Ref :   0910

A very good and interesting violin of
Unknown Origin
 
Circa 1750

 
 
 
 
 
 
go to Home Page
see more Violins
 
This violin no longer has its original label in it and its origin has not yet been established. First impressions would suggest German authorship, but much about it recalls workmanship associated with Michael Deconnet in Venice in the mid-18th century, notably in the Fs, the scroll and the typical selection of materials. However, the arching seems too deep to be Italian and the slightly 'square' shoulders again lead one to think German. It will require real expertise to pin down this violin's origin and for that purpose the violin would have to go to experts in Europe.

Authorship aside, this is a very good instrument by all standards - very satisfying to play. The tone has the maturity and nobility that comes with real age and the violin is responsive with good power and projection.

This violin has been the subject of a major restoration some time in its history. For one thing, the entire top has doubling all the way around. (See photos - Doubling is the grafting in of new wood around the edge to secure the top and improve contact with the ribs.) This is normally a painstaking task - extremely well executed in this case. Furthermore, other than the neck graft, the G and E pegholes have been rebushed. A number of minor cracks, which are common in such old instruments, have been superbly repaired and cleated on the inside, and the violin has a very large securing patch inside the top covering the entire area where the bridge stands. Since the violin was sold in the 1956 by the Dutch violin maker, J. J. van de Geest, it would be a safe assumption that he undertook the work to restore the violin, but it could be that the repairs were done well before Van de Geest obtained the violin.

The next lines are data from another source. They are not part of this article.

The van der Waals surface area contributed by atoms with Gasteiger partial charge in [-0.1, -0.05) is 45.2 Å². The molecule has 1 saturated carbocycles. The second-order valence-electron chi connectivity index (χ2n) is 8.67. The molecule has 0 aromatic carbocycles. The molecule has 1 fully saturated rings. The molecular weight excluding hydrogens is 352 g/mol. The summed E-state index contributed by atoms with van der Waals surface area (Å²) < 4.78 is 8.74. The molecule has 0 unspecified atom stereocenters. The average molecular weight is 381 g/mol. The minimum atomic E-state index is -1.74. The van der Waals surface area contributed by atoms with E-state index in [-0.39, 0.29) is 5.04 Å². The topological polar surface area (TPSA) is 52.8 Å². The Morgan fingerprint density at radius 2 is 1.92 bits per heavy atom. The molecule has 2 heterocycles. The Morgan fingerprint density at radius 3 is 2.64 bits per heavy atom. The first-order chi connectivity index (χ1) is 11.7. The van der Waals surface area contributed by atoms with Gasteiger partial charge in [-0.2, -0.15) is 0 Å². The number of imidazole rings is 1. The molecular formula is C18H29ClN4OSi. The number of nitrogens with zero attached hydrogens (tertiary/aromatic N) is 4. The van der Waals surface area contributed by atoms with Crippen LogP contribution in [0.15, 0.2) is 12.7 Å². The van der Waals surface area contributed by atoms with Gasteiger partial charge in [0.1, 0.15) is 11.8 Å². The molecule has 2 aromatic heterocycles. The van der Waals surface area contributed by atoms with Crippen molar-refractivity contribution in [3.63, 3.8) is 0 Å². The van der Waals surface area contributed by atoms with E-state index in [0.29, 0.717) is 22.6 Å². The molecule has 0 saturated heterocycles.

The result of the above restoration is that he violin is structurally completely secure and should remain as such for decades, if not centuries to come.

The violin is sold with the original 1956 sales receipt by Van de Geest, which makes reference to a Giovanni Guidanti label fitted in the violin. This label has since been shown to be an early 20th century replica which certainly in no way was part of the origin of this violin.

   
   
 

Dimensions :
  Length of back: 35.6 cm

Condition :
  This violin has been the subject considerable restoration at some time in its history. The top has doubling all the way around, well executed in this case. The violin has a neck graft and the G and E pegholes have been rebushed. A number of minor cracks have been repaired and cleated and the violin has a large sound post patch inside the top.

Provenance :
  The earliest known information about this violin is that it was sold from the studio of the prominent violin maker J. J. van de Geest in Johannesburg in April 1956. Earlier provenance unknown.

Price : P. O. A.
 

 
 
 
 

home                     violins                     violas                    cellos                    bows             

p o box 155    muldersdrift    1747 gauteng    south africa            mobile : +27 (0) 78 0148000             email: info@violins.co.za